In This Article
What is Sandy Bridge?
Sandy Bridge refers to the codename for the Intel processors typically belonging to the 2nd generation Core i3, Core i5 and Core i7 processors.
Technically, these CPUs are typically built on 32 nm node technology and use an LGA 1155 type socket. They usually come with two, four, and six cores.
- Sandy Bridge refers to the microprocessor architecture designed by Intel and released in early 2011 after the Nehalem CPU series.
- These processors belong to the 2nd generation of the Intel Core family of processors and usually have 2, 4, or 6 cores.
- These CPUs support HyperThreading technology, which increases the performance level and speed of computing.
- The Sandy Bridge architecture consists of anywhere between one and two billion double-gate transistors.
- Sandy Bridge processors are available in Core i3, Core i5, and Core i7 variants with advanced video encoding and decoding features.
Understanding Sandy Bridge
Sandy Bridge of Intel is a microarchitecture of the processors of 2nd generation and is a successor to Nehalem microarchitecture and released in early 2011.
It has a relatively larger die size of 32 nm and is built on ‘tock’ technology, but offers reasonably high performance.
These processors belong to different processor families of Intel having different cores and designed to serve specific purposes such as:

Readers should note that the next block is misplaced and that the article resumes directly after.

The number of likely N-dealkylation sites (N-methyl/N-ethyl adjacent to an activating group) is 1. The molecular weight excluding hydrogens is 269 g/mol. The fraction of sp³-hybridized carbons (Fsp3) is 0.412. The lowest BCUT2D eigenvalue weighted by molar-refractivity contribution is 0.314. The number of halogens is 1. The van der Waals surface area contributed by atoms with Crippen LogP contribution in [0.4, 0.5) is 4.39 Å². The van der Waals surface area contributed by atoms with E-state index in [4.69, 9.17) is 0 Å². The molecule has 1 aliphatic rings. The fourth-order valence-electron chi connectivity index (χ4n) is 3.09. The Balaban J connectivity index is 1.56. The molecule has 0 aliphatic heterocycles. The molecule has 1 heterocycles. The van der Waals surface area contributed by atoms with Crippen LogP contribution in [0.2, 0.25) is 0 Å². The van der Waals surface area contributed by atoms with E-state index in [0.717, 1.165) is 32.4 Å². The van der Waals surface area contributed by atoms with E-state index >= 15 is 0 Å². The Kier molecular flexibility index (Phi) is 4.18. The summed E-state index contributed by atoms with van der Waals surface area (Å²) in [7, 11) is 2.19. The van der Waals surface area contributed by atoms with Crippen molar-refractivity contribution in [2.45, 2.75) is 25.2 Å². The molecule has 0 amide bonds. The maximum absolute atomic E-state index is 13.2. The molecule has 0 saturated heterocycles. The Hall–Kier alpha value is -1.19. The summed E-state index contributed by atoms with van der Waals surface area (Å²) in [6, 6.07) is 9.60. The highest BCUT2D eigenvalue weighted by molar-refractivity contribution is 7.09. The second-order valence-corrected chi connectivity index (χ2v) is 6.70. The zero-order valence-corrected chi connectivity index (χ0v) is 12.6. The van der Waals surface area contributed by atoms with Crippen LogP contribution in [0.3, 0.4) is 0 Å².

- Intel Celeron with 1 or 2 cores is designed as entry-level budget CPUs
- Intel Pentium with 2 cores is designed as budget CPUs
- Intel Core i3 with 2 cores that offer low-end performance
- Intel Core i5 with 2 or 4 cores that offer mid-range performance
- Intel Core i7 with 2, 4, or 6 cores is designed to offer high-end performance
- Intel Core i7EE with 4 or 6 cores is designed for offering enthusiasts/high-end performance
The Sandy Bridge processors are codenamed differently depending on their design and features such as:
- Sandy Bridge M, or SNB-M, designed to be used as mobile processors
- Sandy Bridge, or SNB, designed to be used as desktop processors
- Sandy Bridge E, or SNB-E, designed to be used for workstations and entry-level servers
These CPUs are compatible with different operating systems of Windows apart from Linux such as:
- Windows XP
- Windows Vista
- Windows 7
The Sandy Bridge also supports different arch-specific and arch-favorable compilers such as:
- LCC or Local C Compiler
- GCC or GNU Compiler Collection
- LLVM or Low Level Virtual Machine
- Visual Studio
There are lots of useful features and technologies included in the Sandy Bridge chip design that are upgrades from the previous chip designs.